Co-creating communications with patient and public groups
7 September 2021
Taking a ‘less is more’ approach and not overwhelming audiences with too much information is the most effective approach to developing patient and public involvement (PPI) recruitment materials, according to public contributors.
Involving patient and public groups in the development of health research is important to ensure that it is accountable, transparent, and best serves those who will benefit from it the most. However, recruiting a diverse group of people to take part in these opportunities often proves difficult.
To tackle this, Mike Bell and from NIHR ARC West and Bristol BRC decided to run a workshop to identify the barriers people might have to engaging with these opportunities. The workshop specifically concentrated on the design and information included in communications materials sent to potential participants.
The workshop included people who’d previously engaged with People in Health West of England (PHWE) adverts and studies, some who had never been involved in PPI, a member of the ARC West plain language panel and a parent whose child was part of the Young People’s Advisory Group. The group’s demographics were intentionally not the white middle class people who typically get involved with PPI.
The group established a variety of ways that researchers seeking PPI input could improve their approach. It was agreed that clear, colourful, and concise information is far more useful and inspiring than including extensive information and context on the background of the study. Although they agreed this information was still important, it could follow later as a second step in the recruitment process.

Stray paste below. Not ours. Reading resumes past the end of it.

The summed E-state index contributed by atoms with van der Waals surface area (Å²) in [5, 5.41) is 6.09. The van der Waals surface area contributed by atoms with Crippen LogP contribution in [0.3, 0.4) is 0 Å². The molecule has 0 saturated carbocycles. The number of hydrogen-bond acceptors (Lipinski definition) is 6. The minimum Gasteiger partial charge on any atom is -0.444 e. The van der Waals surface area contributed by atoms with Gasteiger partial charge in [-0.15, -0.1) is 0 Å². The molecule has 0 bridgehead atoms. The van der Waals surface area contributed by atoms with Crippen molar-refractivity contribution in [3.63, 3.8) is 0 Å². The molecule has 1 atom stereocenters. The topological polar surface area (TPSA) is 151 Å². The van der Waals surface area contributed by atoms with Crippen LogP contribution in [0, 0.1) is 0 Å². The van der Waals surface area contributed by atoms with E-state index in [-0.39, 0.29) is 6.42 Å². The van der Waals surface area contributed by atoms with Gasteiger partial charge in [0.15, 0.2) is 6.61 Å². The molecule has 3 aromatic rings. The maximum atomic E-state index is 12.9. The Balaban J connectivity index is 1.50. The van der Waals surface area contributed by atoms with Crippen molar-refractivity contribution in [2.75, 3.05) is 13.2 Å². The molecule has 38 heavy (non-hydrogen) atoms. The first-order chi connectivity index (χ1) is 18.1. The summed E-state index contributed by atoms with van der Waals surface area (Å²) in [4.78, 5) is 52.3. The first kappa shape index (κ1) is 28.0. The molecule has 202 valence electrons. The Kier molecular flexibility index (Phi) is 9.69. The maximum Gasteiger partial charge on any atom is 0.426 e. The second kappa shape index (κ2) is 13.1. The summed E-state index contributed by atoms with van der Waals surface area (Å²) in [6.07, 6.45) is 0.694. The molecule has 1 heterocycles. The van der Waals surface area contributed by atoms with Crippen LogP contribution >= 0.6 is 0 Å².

Mike showed a variety of designs and materials from different studies and the group unanimously agreed that the picture below was the ‘perfect’ advert, although they agreed it should say ‘paid’ rather than reimbursed.
An example of a good PPI poster
The poster was designed and used by Dr. Sarah Sauchelli Toran, an NIHR Bristol BRC funded researcher exploring health-related behaviour change for healthy weight management. She often uses PPI in her work and said:
“Effective PPI recruitment is fundamental, to give people the knowledge, confidence, and motivation to help us improve the quality of our work. I rely on PPI to better understand the challenges people face with existing approaches, identify research priorities, and to obtain feedback on whether novel approaches that could work in theory would be accepted by future beneficiaries.
“Working with Mike has expanded the breadth of people who have contributed to these discussions, which is extremely valuable in our efforts towards inclusivity in research and to ensure that innovation has meaningful impact for a very diverse population.”